The traditional mariachi vs the modern mariachi - both increasingly vivid
Jalisco is the cradle of a considerable amount of cultural elements that are fundamental to Mexican identity, among them, without a doubt, the mariachi. Despite its importance and prominence, many of us may not be aware that there are two types of mariachis: the traditional and the modern.
The traditional mariachi, overshadowed by the popularization of the modern mariachi in the first half of the 20th century, is now and has been for a few years experiencing a moment of revaluation.
In due course the differences between the two and the reason why there is more than one will be explained. For the time being it is only intended to make it clear that both exist and have developed in parallel. In other words, the modern one did not replace the traditional one, both are living cultural expressions. Today and for some years now, the traditional mariachi is even being revalued thanks to the efforts of many actors (government, business, civil society).
How to distinguish traditional and modern mariachi
The basic difference between traditional and modern mariachi is in the instrumentation: the former does not use trumpets, only string instruments (although some groups incorporate the Tambora). The clothing is also different: instead of the charro costume, the traditional mariachi dresses up as a country-folk with a cotton blanket suit, a hat made of wheat or palm straw, and huaraches.
The genres they play also vary: the traditional mariachis play sones and jarabes, while the modern ones, besides those two genres, also play corridos, rancheras, boleros, ballads, and cumbias, among others.
The modern mariachi is also often associated with commercial purposes and urban environments, while the traditional mariachi is coupled with the preservation of folklore and rural environments. The historical and social circumstances that gave rise to them are also different.
The term and origin of mariachi
Today we use the word mariachi to designate the musical genre born in Western Mexico (by extension, we call both the musicians and the groups that perform it). The term was originally used to designate the public dances or fandangos where sones were played. The origin of the word is to some extent uncertain, the most widespread version is that it comes from the coca language. There is a curious myth (although little accepted nowadays) about the origin of the word which says that it comes from the French word marriage, by a group of French people who came across a fandango and confused it with a wedding.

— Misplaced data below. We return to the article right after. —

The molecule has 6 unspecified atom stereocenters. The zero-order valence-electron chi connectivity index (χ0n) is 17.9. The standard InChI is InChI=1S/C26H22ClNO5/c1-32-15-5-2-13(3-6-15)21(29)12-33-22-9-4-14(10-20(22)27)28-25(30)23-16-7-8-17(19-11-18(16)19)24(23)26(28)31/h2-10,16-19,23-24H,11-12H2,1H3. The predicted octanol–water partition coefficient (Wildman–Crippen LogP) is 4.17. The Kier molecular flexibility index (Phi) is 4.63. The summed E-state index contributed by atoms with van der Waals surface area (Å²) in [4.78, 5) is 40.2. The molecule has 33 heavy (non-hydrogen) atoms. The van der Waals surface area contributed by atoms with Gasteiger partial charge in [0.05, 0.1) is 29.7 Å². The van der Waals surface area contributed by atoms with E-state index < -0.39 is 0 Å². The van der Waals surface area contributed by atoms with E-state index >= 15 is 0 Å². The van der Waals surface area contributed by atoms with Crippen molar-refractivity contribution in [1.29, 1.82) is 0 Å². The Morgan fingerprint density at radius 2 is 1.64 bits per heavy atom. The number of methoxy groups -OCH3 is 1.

The traditional mariachi has at least three centuries of development, although there are those who claim that it has existed since the 16th century.
There are those who locate the origin of mariachi in the region of Los Altos, even pointing to Teocaltiche as its cradle. It is safer to say that it originated in the West of the country, particularly in the states of Jalisco, Michoacán, Nayarit, and Colima, but also Guerrero, Zacatecas, Aguascalientes, Guanajuato, and even the State of Mexico and Sinaloa. Learning by ear was the main means of transmission. Technical skills were transmitted from parents to children or through performances organized on the occasion of religious or civil festivities. The case is not entirely different today.
The traditional mariachi has at least three centuries of development, although some say it has existed since the 16th century. The only thing that can be said for sure is that sones originated during the Colony, by the appropriation of the European instruments and musical paradigm. The process of secularization that Mexico underwent during the 19th century helped the diversification and expansion of the mariachi, because from then on it could freely develop outside the religious sphere.
By the beginning of the 20th century, mariachi had already acquired certain national fame, although it was a preferred genre among the popular classes, while the upper class preferred musical genres imported from Europe. With Porfirio Díaz, the use of mariachis for diplomatic and governmental acts began. As the country became more urbanized, there were also more and more mariachis in the cities.
The origin of modern mariachi
The popularization outside the West and the migration from the countryside to the city marks the origin of modern mariachi. On the one hand, the peasant attire was replaced by another of more sophisticated appearance until it culminated in the charro suit full of metallic applications and leather saddlery called piteada. On the other hand, the demands of the urban public and of different regions of the country caused the change in the instrumentation and the diversification of the genres interpreted.